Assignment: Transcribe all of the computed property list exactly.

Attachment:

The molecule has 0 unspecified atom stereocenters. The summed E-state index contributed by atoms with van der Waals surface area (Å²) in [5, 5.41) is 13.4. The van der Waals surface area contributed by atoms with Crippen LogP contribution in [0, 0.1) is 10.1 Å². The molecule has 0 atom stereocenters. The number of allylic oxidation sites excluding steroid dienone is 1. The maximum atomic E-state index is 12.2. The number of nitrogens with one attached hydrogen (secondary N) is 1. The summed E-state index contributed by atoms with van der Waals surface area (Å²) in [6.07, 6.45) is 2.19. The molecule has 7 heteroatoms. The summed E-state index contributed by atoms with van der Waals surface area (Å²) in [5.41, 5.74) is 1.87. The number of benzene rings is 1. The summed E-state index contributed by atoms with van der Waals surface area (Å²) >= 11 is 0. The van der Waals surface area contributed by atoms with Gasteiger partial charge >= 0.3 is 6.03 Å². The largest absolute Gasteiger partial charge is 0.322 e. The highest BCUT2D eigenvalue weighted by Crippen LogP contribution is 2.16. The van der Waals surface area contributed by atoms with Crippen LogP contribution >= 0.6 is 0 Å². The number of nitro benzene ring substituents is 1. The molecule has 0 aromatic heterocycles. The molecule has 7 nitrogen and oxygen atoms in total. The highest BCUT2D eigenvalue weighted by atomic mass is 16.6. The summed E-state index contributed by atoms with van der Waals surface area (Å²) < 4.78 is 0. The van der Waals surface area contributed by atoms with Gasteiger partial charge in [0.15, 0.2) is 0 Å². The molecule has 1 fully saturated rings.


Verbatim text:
The molecule has 0 unspecified atom stereocenters. The summed E-state index contributed by atoms with van der Waals surface area (Å²) in [5, 5.41) is 13.4. The van der Waals surface area contributed by atoms with Crippen LogP contribution in [0, 0.1) is 10.1 Å². The molecule has 0 atom stereocenters. The number of allylic oxidation sites excluding steroid dienone is 1. The maximum atomic E-state index is 12.2. The number of nitrogens with one attached hydrogen (secondary N) is 1. The summed E-state index contributed by atoms with van der Waals surface area (Å²) in [6.07, 6.45) is 2.19. The molecule has 7 heteroatoms. The summed E-state index contributed by atoms with van der Waals surface area (Å²) in [5.41, 5.74) is 1.87. The number of benzene rings is 1. The summed E-state index contributed by atoms with van der Waals surface area (Å²) >= 11 is 0. The van der Waals surface area contributed by atoms with Gasteiger partial charge >= 0.3 is 6.03 Å². The largest absolute Gasteiger partial charge is 0.322 e. The highest BCUT2D eigenvalue weighted by Crippen LogP contribution is 2.16. The van der Waals surface area contributed by atoms with Crippen LogP contribution >= 0.6 is 0 Å². The number of nitro benzene ring substituents is 1. The molecule has 0 aromatic heterocycles. The molecule has 7 nitrogen and oxygen atoms in total. The highest BCUT2D eigenvalue weighted by atomic mass is 16.6. The summed E-state index contributed by atoms with van der Waals surface area (Å²) < 4.78 is 0. The van der Waals surface area contributed by atoms with Gasteiger partial charge in [0.15, 0.2) is 0 Å². The molecule has 1 fully saturated rings.